Documenting Biodiversity Through Collecting
October 29, 2005
Although we have lost several days to weather, we have been extremely successful with our collections and observations. So far we have collected examples of several species of invertebrates (especially crustaceans and echinoderms) that we have not previously collected at our Lophelia study sites or have only seen once or twice before. With every collection we increase our overall knowledge of the site and the number of organisms we have observed associated with the Lophelia community.
Identification of the organisms we collect is the foundation of our investigation. Many animals cannot be identified correctly from a picture or a verbal description given by an observer. Often the distinguishing characters used to identify organisms require looking through a microscope or making counts and measurements. Thus, collections of animals are a top priority for our mission; correct identification cannot be accomplished without having the specimen in hand. Also, if we don't know what species are present, it is impossible to test hypotheses or make recommendations about conservation or management of these deep coral habitats.
Our accumulating data allow us to better determine what characters are important in identification and gain a better understanding of intraspecific variation and evolutionary relationships. Characters that are used to define a species are not absolute, but are reported as ranges with median values. Many individuals are needed, throughout the geographic range of the organism's distribution to determine the variability of each diagnostic character.
Sampling leads to a more complete picture of the faunal assemblage. Without specimens we would have a very different and less accurate view of the diversity in, on and around the Lophelia banks. For example, we have made several collections by suctioning a small area close to the reef in the rubble zone. Those samples were a gold mine of information. At least five species that we had not collected previously were represented in just one of those samples and all the animals were less than 10 mm in size. These individuals are too small to be seen from the sub or noticed on the video. These species would have been missed if we hadn't made those collections.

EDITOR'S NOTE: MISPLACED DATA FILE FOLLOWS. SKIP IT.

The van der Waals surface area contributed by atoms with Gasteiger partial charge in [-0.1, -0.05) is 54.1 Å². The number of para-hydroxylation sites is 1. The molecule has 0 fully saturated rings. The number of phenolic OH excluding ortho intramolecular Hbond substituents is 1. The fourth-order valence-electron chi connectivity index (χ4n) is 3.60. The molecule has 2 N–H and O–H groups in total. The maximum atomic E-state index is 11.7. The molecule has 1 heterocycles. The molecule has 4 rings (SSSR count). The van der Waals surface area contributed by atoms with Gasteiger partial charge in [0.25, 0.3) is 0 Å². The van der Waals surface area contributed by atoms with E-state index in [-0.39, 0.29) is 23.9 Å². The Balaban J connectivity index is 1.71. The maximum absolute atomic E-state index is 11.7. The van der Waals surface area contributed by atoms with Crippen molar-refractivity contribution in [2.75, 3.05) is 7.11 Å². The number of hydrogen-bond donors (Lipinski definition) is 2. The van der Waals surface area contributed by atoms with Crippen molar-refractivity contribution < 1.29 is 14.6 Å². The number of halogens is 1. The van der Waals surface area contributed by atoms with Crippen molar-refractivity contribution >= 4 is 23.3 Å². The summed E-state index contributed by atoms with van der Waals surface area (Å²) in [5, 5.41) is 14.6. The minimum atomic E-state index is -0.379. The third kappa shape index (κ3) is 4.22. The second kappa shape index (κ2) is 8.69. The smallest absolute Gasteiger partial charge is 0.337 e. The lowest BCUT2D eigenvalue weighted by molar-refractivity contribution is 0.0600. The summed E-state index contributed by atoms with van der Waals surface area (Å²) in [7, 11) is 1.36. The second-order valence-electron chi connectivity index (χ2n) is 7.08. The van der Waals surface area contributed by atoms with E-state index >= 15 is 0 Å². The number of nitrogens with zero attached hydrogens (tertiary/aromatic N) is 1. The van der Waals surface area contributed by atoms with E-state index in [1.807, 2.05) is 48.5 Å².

Each animal we collect becomes an integral part of several different aspects of our project. We extract as much data as possible from each specimen. For example, identifications will be incorporated into our invertebrate biodiversity database; measurements taken from the specimen will used to determine intraspecific variation; size and sex of the individual will be used for population dynamics work; descriptions of live colorations and data collected from video (habitat associations and behavioral observations) will provide additional natural history information; tissue samples will be utilized in our population and community genetics projects; and all specimens with their associated locality data will be used in interpretation of species distributions. These collections represent a snapshot in time, information that will never be available again.
The collections we make during our mission will benefit other scientists as well. Deep-sea research is very expensive, and few scientists have the opportunity to work in these environments. Many of these deep-sea species are poorly represented in museum collections. Also, many of these species were discovered centuries ago and perhaps have not been collected since. Museums function like libraries in that specimens are cataloged and archived and can be sent out on loan to researchers worldwide for examination. Thus, depositing recently collected material in research museums provides new information to experts studying various groups of organisms. Specimens collected on this mission will be available to the research community for many years to come.
By taking samples we gain a better understanding of the biodiversity and habitat associations of the organisms utilizing the Lophelia reefs. In the future we may be able to take fewer samples since we are building a reference collection to compare to the organisms that we see on the video. Animals do not exist in isolation. Each organism is a part of a larger assemblage and interconnected to other organisms through a variety of pathways. By looking at the larger picture we get a more complete view of this deep-sea ecosystem.
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